Along with the increasing speed and frequency of long-distance mobility, its economic value explains why, since the mid-nineteenth century, extensive prophylactic quarantine had fallen increasingly out of favor, especially in the British Empire. In an age of free trade and commerce, confinement seemed archaic and bad for business.6 The same applied to the new phase of trade openness in the rising age of mass air traffic after World War Two. The International Sanitary Regulations of the World Health Organization (WHO) from 1951 that covered air transportation had the main aim of promoting “maximum security against international spread of disease with minimum interference with world traffic.”7 Consistent with the paradigm of liberalism, international conventions under the United Nations reinforced the doctrine that the flow of commercial traffic had to be protected from the costly burdens of preemptive controls and delays.
While quarantine and isolation had become a last resort, other sanitary measures were needed to cope with the epidemiological uncertainties of mobility in the jet age. One of the first major health problem for global air traffic occurred at the turn to the 1960s. Smallpox, among the most dangerous infectious diseases, was deemed as good as eradicated in the global North toward the mid-twentieth century. Between 1950 and 1973, however, the disease was reintroduced into European countries on about fifty separate occasions.8 Local outbreaks occurred in West Germany in the late 1950s and early 1960s. Public health experts and the media immediately saw a link between those incidents and the “flying pox carriers,”9 as the German weekly Der Spiegel dubbed the airplanes. Indeed, from 1959 almost all incidences of small pox in West Germany traced back to air travel.10 Crossing world regions and imperial borders, air routes created tightening links between Germany, via the transit hub in Frankfurt, and regions in the (post)colonial world where smallpox was endemic, like India and Pakistan. In West Germany and other affected countries, authorities reacted by trying to turn airports into “epidemic barrier[s]”11 against what they perceived as threats from the “underdeveloped” global South. They still used quarantine for the cases that inevitably turned up; however, their main tool became vaccination control.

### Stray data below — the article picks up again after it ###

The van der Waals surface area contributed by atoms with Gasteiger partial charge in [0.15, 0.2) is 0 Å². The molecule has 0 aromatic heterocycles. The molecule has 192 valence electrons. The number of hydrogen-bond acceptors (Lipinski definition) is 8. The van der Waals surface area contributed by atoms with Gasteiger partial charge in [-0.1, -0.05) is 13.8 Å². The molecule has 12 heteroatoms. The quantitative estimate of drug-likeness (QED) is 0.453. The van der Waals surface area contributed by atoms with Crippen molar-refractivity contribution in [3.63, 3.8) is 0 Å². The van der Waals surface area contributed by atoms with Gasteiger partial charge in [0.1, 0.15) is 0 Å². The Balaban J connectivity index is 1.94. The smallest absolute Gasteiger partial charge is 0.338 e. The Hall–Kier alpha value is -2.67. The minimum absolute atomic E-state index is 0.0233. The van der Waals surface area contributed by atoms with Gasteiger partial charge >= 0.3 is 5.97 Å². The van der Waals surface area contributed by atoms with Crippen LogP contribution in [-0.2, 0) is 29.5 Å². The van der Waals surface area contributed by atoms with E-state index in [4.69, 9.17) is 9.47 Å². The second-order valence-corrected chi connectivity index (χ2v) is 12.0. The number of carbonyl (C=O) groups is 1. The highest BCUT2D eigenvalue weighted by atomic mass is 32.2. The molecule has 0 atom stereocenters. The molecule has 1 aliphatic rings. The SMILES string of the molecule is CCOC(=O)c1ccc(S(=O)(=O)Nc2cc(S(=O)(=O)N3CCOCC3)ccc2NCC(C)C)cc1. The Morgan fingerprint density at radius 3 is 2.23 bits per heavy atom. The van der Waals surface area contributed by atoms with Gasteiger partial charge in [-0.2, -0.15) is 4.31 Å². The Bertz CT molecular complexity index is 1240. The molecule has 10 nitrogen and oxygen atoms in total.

Just like quarantine, vaccination was a preventive measure that compensated for not knowing if a person traveling from a risk area was infected or not. German border guards at the airport asked passengers arriving from Asia, Africa, and South America to present valid immunization records for smallpox and, where required, requested them to get revaccinated immediately.12 Yet this strategy faced serious limitations. Enforcing compulsory vaccination was not always possible and ultimately depended on the cooperation of the passengers.13 Thus, in some countries, including West Germany, the United Kingdom, and the United States, health authorities appealed to people’s sense of personal responsibility. They distributed warning cards asking travelers to submit their contact address to the authorities, to monitor their own health, and to see a doctor if necessary.14 Such dependence on individual cooperation, however, was not the only reason why the idea of turning airports into national disease barriers against the “Third World” failed. Another was the very nature of air mobility itself.